Advertisement

Editorial: A plea for children to be vaccinated as measles' return hits close to Carroll

A third case of measles in the state was confirmed by the Maryland Department of Health and, once again, it hits close to home for those in Carroll County as the latest victim, like the first, recently spent time in Pikesville.

“It is concerning that three cases of measles have been identified in Maryland in such a short period of time,” Deputy Secretary for Public Health Frances B. Phillips, said in a news release. “We are asking that Marylanders ensure they and their families are up-to-date on vaccinations against measles and other vaccine-preventable diseases.”

Advertisement

According to the MDH, on April 14, the third victim was at 4000 Old Court Road (a business center with multiple medical facilities) in Pikesville from about 10:30 a.m. to 1:30 p.m., at Market Maven (1630 Reisterstown Road) from about 11:45 a.m. to 2:30 p.m. and at Seven Mile Market (201 Reisterstown Road) from about 12:45 to 3:15 p.m. The second case in Maryland came from household contact with the first victim, who was at 4000 Old Court Road on April 2. Health officials have warned that anyone at these sites on these dates could have been exposed and a person who has not been vaccinated can catch measles just by being in a room where a contagious person was within the previous two hours.

It’s hard to fathom we are even contemplating measles in 2019 given that the viral disease was considered eliminated in the United States in 2000. Yet nearly 600 cases have been confirmed recently in at least 20 states. It has the potential to become far more widespread thanks to the foolish but growing trend of parents who refuse to have their children vaccinated.

According to a Centers for Disease Control analysis of a 2017 immunization survey, 1.3 percent of children born in 2015 had not received any of the recommended vaccinations, more than quadrupling the number of 2-year-olds who went unvaccinated in 2000. That translates to about 100,000 children. The vaccination for measles, rubella and mumps is about 97 percent effective and its creation in the early 1960s was a significant step forward for children’s health. The CDC estimates that before the vaccination, some 3 to 4 million Americans got measles each year. Only about 500,000 cases per year were reported each year to the CDC, but of those, 400 to 500 died, 48,000 were hospitalized, and 4,000 developed encephalitis.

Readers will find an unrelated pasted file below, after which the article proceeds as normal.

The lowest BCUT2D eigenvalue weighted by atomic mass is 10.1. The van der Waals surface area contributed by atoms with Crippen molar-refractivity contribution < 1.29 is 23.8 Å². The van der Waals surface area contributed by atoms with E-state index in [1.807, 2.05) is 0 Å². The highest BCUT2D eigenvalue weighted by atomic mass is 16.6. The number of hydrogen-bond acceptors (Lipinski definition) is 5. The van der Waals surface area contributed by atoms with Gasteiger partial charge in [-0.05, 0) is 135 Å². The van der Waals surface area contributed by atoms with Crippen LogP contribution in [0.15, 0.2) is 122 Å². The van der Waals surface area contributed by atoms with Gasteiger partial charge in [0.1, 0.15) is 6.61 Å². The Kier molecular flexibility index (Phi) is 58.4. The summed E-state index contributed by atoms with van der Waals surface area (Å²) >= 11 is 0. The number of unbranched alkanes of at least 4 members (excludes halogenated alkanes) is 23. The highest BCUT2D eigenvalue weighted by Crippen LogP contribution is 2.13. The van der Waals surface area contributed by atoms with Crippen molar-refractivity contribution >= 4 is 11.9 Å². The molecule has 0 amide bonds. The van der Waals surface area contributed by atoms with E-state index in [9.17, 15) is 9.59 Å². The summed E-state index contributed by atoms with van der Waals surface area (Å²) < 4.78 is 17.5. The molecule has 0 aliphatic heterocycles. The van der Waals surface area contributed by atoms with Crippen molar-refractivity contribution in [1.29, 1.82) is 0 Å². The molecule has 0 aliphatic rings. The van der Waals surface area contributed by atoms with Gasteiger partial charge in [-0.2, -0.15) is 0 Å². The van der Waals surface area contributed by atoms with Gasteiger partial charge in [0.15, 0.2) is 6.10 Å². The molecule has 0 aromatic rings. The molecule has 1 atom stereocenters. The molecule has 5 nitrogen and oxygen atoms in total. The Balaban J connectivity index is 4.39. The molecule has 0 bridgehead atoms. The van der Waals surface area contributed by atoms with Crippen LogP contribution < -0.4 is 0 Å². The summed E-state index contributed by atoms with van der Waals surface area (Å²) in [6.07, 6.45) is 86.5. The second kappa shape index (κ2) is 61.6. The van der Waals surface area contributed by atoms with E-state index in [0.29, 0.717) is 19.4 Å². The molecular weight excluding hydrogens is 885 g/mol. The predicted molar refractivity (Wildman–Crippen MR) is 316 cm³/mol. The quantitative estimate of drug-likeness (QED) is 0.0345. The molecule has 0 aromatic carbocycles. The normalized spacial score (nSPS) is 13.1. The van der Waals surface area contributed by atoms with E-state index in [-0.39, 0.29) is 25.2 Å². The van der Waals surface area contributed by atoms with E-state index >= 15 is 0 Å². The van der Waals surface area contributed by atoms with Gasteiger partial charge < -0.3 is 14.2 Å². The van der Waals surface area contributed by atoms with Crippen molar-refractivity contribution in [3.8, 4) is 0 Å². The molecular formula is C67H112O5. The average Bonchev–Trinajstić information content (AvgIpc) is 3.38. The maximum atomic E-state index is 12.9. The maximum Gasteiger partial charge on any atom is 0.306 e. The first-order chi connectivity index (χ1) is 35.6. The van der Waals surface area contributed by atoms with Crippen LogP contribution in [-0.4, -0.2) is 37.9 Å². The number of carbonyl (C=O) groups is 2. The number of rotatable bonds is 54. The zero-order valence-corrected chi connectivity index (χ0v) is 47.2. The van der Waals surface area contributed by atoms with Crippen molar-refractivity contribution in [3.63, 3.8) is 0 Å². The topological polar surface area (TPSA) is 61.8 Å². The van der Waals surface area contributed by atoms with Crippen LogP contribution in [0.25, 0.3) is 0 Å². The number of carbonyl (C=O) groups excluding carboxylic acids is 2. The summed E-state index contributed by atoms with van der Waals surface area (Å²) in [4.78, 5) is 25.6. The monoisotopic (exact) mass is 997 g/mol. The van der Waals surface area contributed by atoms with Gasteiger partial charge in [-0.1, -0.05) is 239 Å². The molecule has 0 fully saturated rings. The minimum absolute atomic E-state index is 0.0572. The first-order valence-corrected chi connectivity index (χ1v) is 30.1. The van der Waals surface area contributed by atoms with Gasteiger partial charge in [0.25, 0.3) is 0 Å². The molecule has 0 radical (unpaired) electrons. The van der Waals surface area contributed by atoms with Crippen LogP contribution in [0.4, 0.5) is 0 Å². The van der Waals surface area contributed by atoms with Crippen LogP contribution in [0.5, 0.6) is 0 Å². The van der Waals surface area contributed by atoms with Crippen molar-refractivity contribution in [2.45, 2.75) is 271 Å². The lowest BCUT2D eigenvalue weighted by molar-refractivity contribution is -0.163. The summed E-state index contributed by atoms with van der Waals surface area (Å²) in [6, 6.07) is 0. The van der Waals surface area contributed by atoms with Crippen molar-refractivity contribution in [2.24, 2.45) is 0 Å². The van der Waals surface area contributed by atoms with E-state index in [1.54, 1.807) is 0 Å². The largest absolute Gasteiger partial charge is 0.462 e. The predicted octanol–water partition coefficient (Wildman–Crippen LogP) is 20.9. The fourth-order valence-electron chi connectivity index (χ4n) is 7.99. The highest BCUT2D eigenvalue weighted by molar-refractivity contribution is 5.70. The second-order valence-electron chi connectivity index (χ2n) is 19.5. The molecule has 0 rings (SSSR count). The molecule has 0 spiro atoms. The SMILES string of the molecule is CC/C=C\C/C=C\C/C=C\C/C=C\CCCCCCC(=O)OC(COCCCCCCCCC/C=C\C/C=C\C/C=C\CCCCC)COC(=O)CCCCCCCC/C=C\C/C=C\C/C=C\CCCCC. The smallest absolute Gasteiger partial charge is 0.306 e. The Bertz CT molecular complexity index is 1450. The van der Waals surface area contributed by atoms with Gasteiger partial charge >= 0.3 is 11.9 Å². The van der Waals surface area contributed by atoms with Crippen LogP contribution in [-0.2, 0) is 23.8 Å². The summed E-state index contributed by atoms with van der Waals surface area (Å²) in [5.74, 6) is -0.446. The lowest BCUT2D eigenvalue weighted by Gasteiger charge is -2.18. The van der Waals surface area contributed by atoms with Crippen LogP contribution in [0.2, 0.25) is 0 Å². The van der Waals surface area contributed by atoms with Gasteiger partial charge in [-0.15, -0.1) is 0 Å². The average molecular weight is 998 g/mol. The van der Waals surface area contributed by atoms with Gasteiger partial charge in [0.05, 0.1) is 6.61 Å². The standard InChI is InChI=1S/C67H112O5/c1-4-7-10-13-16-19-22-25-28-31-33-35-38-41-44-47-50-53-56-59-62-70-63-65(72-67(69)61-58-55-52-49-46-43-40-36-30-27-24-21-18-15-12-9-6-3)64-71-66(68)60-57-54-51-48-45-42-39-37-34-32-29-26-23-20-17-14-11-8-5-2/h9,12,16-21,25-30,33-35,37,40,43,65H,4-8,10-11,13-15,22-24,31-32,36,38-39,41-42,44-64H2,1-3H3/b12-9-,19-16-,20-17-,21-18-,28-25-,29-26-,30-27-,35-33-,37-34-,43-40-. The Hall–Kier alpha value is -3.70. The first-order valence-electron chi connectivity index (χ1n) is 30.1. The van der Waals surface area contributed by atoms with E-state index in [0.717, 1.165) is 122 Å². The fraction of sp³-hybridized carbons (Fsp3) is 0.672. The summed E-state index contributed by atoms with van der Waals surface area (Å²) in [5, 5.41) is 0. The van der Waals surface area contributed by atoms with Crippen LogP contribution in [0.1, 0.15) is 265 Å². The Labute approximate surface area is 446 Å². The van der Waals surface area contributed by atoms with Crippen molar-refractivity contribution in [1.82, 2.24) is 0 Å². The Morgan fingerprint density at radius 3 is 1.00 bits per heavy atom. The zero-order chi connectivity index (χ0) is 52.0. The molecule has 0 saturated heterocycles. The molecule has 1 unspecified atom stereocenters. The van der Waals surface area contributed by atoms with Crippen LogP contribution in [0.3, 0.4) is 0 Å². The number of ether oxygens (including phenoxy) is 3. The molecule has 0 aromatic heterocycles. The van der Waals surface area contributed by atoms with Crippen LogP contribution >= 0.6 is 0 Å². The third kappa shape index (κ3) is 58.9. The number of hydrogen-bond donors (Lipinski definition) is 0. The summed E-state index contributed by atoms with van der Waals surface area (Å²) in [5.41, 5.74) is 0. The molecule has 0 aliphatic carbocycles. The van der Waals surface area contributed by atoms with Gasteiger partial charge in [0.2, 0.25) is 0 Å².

Carroll Hospital took a sensible approach in temporarily changing some of its policies to keep patients, visitors and staff members safe from potential exposure. For the time being, no visitors younger than age 14 are allowed into the hospital. Additionally, the Breastfeeding and Postpartum Support Groups are being relocated to the Robert Moton Center, 300 S. Center St., Westminster. Those attending are asked to bring newborns only and no older siblings. Dr. Henry Taylor, Carroll County deputy health officer, told the Times last week that county residents should take warnings from health officials seriously.

“The public may have forgotten the widespread outbreaks of measles and other childhood diseases many years ago, but this reminds us that measles is one of the most contagious of the respiratory viruses,” he said. For example, one review of studies of seasonal flu outbreaks found that one person typically infects 1.28 other susceptible people. For measles, that number is 12 to 18.

Again, this doesn’t have to be the case. If everyone old enough to be vaccinated who has not would simply get vaccinated, they would not only be protecting themselves but anyone else who is unvaccinated, including babies too young to receive the vaccine. Additional information is available at health.maryland.gov/measles.

Advertisement
Advertisement